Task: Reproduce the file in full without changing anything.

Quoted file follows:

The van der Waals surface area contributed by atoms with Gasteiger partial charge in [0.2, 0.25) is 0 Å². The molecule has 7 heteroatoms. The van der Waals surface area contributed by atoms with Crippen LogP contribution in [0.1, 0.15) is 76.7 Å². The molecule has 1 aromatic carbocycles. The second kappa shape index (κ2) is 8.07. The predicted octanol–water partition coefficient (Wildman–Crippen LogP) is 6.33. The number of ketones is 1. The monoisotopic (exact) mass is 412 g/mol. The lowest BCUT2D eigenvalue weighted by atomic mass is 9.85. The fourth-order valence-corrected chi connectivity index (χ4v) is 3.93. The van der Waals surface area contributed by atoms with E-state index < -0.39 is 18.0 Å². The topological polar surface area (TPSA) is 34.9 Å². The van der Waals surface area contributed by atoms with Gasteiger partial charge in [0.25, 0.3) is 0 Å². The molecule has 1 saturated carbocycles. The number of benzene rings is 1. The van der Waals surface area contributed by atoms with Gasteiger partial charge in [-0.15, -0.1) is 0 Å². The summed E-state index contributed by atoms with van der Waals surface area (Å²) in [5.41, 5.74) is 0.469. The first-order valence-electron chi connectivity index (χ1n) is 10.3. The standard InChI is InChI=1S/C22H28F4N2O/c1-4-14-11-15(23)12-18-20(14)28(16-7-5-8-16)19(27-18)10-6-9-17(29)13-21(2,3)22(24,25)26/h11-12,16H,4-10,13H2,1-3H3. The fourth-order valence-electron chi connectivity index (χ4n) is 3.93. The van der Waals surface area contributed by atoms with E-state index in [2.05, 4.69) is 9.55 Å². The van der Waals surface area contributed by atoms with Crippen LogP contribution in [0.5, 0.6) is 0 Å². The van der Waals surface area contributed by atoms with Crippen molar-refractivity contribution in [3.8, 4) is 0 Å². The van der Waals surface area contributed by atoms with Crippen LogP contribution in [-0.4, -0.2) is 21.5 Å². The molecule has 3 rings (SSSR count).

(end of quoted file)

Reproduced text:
The van der Waals surface area contributed by atoms with Gasteiger partial charge in [0.2, 0.25) is 0 Å². The molecule has 7 heteroatoms. The van der Waals surface area contributed by atoms with Crippen LogP contribution in [0.1, 0.15) is 76.7 Å². The molecule has 1 aromatic carbocycles. The second kappa shape index (κ2) is 8.07. The predicted octanol–water partition coefficient (Wildman–Crippen LogP) is 6.33. The number of ketones is 1. The monoisotopic (exact) mass is 412 g/mol. The lowest BCUT2D eigenvalue weighted by atomic mass is 9.85. The fourth-order valence-corrected chi connectivity index (χ4v) is 3.93. The van der Waals surface area contributed by atoms with E-state index < -0.39 is 18.0 Å². The topological polar surface area (TPSA) is 34.9 Å². The van der Waals surface area contributed by atoms with Gasteiger partial charge in [0.25, 0.3) is 0 Å². The molecule has 1 saturated carbocycles. The number of benzene rings is 1. The van der Waals surface area contributed by atoms with Gasteiger partial charge in [-0.15, -0.1) is 0 Å². The summed E-state index contributed by atoms with van der Waals surface area (Å²) in [5.41, 5.74) is 0.469. The first-order valence-electron chi connectivity index (χ1n) is 10.3. The standard InChI is InChI=1S/C22H28F4N2O/c1-4-14-11-15(23)12-18-20(14)28(16-7-5-8-16)19(27-18)10-6-9-17(29)13-21(2,3)22(24,25)26/h11-12,16H,4-10,13H2,1-3H3. The fourth-order valence-electron chi connectivity index (χ4n) is 3.93. The van der Waals surface area contributed by atoms with E-state index in [2.05, 4.69) is 9.55 Å². The van der Waals surface area contributed by atoms with Crippen LogP contribution in [0.5, 0.6) is 0 Å². The van der Waals surface area contributed by atoms with Crippen molar-refractivity contribution in [3.8, 4) is 0 Å². The van der Waals surface area contributed by atoms with Crippen LogP contribution in [-0.4, -0.2) is 21.5 Å². The molecule has 3 rings (SSSR count).